5 Awkward Things About Living Abroad That Will Make You a More Successful Person
Moving abroad and starting a life in a new city is a minefield of awkward situations ready to blow up your sense of adventure. What do we say to those situations? “Not today!” Every mild inconvenience you face in a foreign country will make you harder, better, faster, stronger. Here’s why such mishaps are actually good for you.
Hitting language barriers
Nothing makes you more creative than being in an un-walk-awayable situation with someone who doesn’t speak your language. Delivery man arrives and your family has accidentally (or so they say) locked you in the house so you can’t open the door? But you’ve already tried the door handle so now he knows you’re home and you can’t pretend not to be? Can’t summon up enough French to respond to his “Ça va, Madame?” with anything beyond “Non, ça va pas!” and furious handle-jiggling?
But wait! You have an idea!
- Google Translate “The door won’t open! Please come back later!” into French.
- Slide a post-it note through the mail slot!
Congratulations, the language barrier has given you the gift of instant genius-level problem-solving ability! And a story to tell at parties.
Getting on the wrong bus
It will happen—guaranteed. There will come a moment sometime in your first weeks when you cheerfully get on a bus, things start looking less and less familiar, and that sinking feeling of oh crap, oh crap, oh crap tells you you’ve messed up.
You have no idea where you are, no one speaks your language, and all the signs seem to be designed with maximum unhelpfulness in mind.
No big deal. You’re a strong, independent adult and you know just what to do:
- Don’t panic.
- Cross the road to the bus stop that’ll take you back to where you came from.
Well done! Your uncertainty tolerance has just gone up a notch! You are a master of rolling with the punches.
Figuring out how the showers work
(Note that I’m using the showers as shorthand for the way things in general work in other countries—the showers themselves aren’t even the worst offenders.)
Have you seen those bathrooms in the UK? The ones with a separate tap for hot and cold water that make absolutely no sense to anyone else?
Along a similar line, have you ever totally lost your mind when faced with the prospect of having to use a squat toilet?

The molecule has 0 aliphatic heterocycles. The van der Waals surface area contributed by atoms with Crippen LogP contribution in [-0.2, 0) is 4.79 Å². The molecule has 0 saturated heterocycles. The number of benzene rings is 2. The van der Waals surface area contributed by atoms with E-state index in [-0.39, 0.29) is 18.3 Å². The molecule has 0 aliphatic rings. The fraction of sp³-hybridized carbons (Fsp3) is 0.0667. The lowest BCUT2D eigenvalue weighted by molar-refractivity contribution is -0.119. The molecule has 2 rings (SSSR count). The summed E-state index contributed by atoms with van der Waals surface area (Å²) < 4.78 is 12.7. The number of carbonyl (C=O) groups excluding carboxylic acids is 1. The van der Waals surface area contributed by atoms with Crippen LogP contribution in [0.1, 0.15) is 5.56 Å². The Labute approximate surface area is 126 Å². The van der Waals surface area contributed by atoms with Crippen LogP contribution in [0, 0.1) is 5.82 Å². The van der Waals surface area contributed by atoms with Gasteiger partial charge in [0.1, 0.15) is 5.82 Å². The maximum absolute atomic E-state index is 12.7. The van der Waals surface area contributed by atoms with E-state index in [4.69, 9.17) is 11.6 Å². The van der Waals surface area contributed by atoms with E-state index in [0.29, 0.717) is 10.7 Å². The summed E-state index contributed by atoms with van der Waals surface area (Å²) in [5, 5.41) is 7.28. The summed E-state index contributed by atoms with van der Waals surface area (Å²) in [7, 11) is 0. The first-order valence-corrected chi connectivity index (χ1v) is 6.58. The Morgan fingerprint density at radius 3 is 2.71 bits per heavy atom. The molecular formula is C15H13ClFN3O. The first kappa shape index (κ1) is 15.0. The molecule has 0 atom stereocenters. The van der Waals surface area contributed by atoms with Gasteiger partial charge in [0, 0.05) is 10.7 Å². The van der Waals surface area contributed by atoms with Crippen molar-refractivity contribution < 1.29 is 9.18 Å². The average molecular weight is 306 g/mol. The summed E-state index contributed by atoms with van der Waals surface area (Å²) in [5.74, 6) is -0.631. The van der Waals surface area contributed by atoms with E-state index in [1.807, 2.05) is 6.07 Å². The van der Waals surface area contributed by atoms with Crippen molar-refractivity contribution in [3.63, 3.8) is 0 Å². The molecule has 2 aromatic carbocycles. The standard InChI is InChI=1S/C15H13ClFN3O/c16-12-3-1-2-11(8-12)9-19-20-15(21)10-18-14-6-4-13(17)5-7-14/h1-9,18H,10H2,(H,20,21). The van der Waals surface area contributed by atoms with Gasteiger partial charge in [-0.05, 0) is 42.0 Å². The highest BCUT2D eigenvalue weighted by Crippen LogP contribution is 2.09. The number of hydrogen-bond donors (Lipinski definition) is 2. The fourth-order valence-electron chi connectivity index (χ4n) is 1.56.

And then, of course, there are the fiddly showers, the bidets, the door handles… Welcome to the wild and crazy world of “This isn’t how we do that where I come from”! How do you deal with such culture shock? How do you cope with a thing that looks or functions differently in your place of origin?
- Try, to the best of your ability, to use the thing.
Amazing! You’ve just mastered, at micro-level, the skill of adapting to unfamiliar environments! Now try it with entire cultures—it’s pretty much the same process.
Standing out in any crowd
Ever feel like you must literally be the tallest/shortest/palest/darkest person in an entire country? Do people stare at you wherever you go? Does the attention make you feel like a celebrity without any of the perks?
What you’re experiencing is others adjusting to your unexpected presence. So, quite counterintuitively, being stared at isn’t about you at all—it’s about the people around you. So what can you do to avoid feeling self-conscious in these situations?
- Get over yourself.
When you find yourself sticking out like a sore thumb, the best lesson to take away is one of humility. You’re not special. You’re just new here. And don’t worry—that’ll wear off.
Navigating bizarre flavours
Everyone loves the amazing culinary experiences that come with travelling, and no one ever really talks about the bad ones. But those disappointing foods are out there too—the overly squeaky, the suspiciously crunchy, the unexpectedly soggy, the shockingly bland…
It can be enough to put you off trying new things. How can you avoid what we at Jobbatical call surprising foreign food fatigue?
- Whatever you do, for the love of cod (hehe—get it?), don’t just go to McDonald’s instead.
- Seriously, don’t go to McDonald’s. You’re better than this.
Take a day off from trying new things, if you must, to rest your palate. But don’t give up the culinary exploration—you’ll learn so much about yourself and the world.
Bonus globetrotting foodie pro-tip: don’t always trust locals—they don’t necessarily have your best interests at heart when recommending things to try:
For more on how living and working abroad changes you for the better, read this legendary post on the Jobbatical Blog:
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